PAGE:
Shabbat candles: 7:40 p.m.
Torah reading: Deut. 16:18-21:9
Haftarah: Isaiah 51:12-52:12
This past Tuesday, the season of repentance arrived with the start of the month of Elul, a month of preparation for the oncoming Days of Awe. It is a time when the fragility of the human condition becomes fully exposed. As these final weeks of the old year crescendo into Rosh HaShanah we confront our weaknesses and their attendant misdeeds in the abiding hope of personal repair.
Bringing out our best selves is not easy work, but as Rabbi Joseph Soloveitchik suggested throughout his scholarly corpus, the halacha speaks directly to the ever cascading and often contradictory impulses within man. Pinchas Peli, who edited Rabbi Soloveitchik’s published lectures on repentance, noted that Rabbi Soloveitchik’s view of the essential power of man is his unceasing challenge to “determine and decide.” Being bound to Torah grants man the ability to negotiate in favor of his better nature among the competing forces in his spirit.
This week’s Torah portion of Shoftim (Judges), is specifically concerned with human decision making. As such, it offers us guidance vis-à-vis Elul when our most important issue is how and what we decide for our personal present and future. Parashat Shoftim provides much of the primary source material for the rabbinic framing of juridical principles debated in Talmudic tractates Sanhedrin and Makkot.
The third verse of the parsha concretizes how the halacha systemically deals with the vagaries of facing conflict and making choices. The repetition of the word tzedek (justice), in the verse [Deuteronomy 16:20] “Tzedek tzedek tirdof” (“Justice, justice you shall pursue”) is taken by a Talmudic sage to refer both to din, the strict letter of the law representing absolute justice, and pesharah, subjectively arbitrated compromise based on the all too human needs of a particular case. Justice is twice repeated because it has two faces [B.T. Talmud Sanhedrin 32b].
In practically implementing this Talmudic interpretation, the Shulchan Aruch, the central code of Jewish law, declares that a judge is obligated to offer litigants at the beginning of legal proceedings a human-centered compromise outside the strict parameters of unwavering Torah judgment. Furthermore, any court that practices pesharah is praiseworthy [Shulchan Aruch, Choshen Mishpat Part One, 12:2]
This biblical and rabbinic discussion of stringency versus compromise operates within the halachic universe of civil law. It is bein adam l’chavero, a matter between human beings. Jewish law leaves wide discretion to the court in deciding civil matters. In the realm of bein adam l’makom, covering our ritual obligations to God, such as kashrut, we are operating within a more precisely defined regulatory environment. In this arena there is only din, the virtue of strict heavenly evaluation of our actions, which we pray is mediated by the virtue of divine mercy.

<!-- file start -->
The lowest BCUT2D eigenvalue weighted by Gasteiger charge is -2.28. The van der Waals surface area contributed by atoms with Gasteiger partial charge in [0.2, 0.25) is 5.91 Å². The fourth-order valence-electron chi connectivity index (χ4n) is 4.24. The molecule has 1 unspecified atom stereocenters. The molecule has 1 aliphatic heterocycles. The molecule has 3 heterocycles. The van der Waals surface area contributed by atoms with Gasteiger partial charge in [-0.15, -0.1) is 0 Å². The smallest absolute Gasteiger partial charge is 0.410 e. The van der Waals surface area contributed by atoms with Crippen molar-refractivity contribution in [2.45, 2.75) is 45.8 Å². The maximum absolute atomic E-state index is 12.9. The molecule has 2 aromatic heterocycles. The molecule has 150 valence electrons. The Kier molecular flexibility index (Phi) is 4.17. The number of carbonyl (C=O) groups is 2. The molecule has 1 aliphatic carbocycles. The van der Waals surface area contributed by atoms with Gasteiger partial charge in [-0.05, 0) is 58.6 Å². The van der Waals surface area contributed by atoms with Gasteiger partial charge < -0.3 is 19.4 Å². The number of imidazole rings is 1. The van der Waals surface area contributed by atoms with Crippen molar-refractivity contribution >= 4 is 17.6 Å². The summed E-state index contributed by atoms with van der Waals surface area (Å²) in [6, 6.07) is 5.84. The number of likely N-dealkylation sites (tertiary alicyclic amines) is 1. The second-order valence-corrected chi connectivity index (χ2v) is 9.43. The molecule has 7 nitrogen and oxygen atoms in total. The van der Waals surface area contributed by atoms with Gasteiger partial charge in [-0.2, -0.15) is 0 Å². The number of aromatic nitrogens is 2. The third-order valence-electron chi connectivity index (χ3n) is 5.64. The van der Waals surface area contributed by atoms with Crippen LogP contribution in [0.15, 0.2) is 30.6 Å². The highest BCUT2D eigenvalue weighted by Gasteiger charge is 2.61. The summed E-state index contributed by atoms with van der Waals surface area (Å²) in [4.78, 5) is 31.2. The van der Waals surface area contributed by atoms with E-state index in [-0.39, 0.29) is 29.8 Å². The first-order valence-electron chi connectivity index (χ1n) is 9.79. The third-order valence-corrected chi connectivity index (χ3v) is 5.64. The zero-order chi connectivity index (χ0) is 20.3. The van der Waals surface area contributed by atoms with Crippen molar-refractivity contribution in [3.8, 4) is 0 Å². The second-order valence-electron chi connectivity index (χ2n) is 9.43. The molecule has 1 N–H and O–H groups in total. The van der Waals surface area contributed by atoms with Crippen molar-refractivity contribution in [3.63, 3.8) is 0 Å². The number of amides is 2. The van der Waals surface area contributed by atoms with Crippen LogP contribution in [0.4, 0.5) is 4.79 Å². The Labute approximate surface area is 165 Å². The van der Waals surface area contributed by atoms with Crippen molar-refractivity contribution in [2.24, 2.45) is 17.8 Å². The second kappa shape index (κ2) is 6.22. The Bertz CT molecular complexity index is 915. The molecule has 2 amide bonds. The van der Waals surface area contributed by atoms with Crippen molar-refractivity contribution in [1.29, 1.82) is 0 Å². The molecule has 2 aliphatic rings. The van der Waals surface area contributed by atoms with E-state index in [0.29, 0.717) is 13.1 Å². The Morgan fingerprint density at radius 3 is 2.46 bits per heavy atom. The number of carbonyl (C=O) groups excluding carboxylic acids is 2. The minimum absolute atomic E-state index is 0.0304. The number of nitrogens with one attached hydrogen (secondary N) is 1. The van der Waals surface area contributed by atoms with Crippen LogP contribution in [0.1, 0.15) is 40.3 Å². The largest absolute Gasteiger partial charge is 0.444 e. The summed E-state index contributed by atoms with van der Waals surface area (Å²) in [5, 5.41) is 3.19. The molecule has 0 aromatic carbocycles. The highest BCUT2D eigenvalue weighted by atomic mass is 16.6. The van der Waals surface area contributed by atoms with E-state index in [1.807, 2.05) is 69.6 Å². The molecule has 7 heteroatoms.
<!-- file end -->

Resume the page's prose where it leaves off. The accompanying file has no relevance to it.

In essence, we are supposed to be easier on each other than God needs to be on us. God may or may not choose to act upon his fatherly compassion. He has the right to determine what is right in each instance: parental discipline or a softer compromise. We have no such Divine right. When involved in a dispute, we are asked by the law to open ourselves to compromise at the very initiation of proceedings with a disputant.
As we delve into Elul and thoughts of repentance, there is more going on in deciphering this biblical clause than only a lesson in human relations. There is something existentially fundamental articulated here about the inner life of the individual.
As Rabbi Soloveitchik described, a human being is a bundle of contradictions. No man or woman, even among the most pious, is truly perfect and linear in his or her passions and behavior. The human personality is too big for absolute consistency. But living with that tension makes our lives increasingly delicate. There is a loneliness in recognizing our own individually peculiar unresolved contradictions and trying to move forward regardless.
If one refracts the halachic ideal of pesharah down to the level of the self, the lesson is clear. Through the application of the principle of compromise to our hearts and minds, we may thereby become able to accept, and even compromise, with our own weaknesses. This does not mean we behave in accordance with our lesser selves. It simply means we acknowledge our multifaceted characters. Through that inner recognition we can move beyond our frailties. After all, as the cliché goes, knowledge is power.
A clarity of understanding and acceptance of what it really means to be human compels us to make more positively grounded and defined decisions about our futures. This possibility is our unique human talent as creatures infused with Divinity.
These are the days during which we begin working things out deep within. From the public arena of bein adam l’chavero, between man and the world, we are led organically to explore the private dimension of bein adam l’atzmo, between man and himself. This, after all, is the most awesome process of all: to do justice to our souls.
Rabbi Dr. Abraham Unger is professor of government and politics, and director of urban programs at Wagner College in Staten Island, where he also serves as campus rabbi.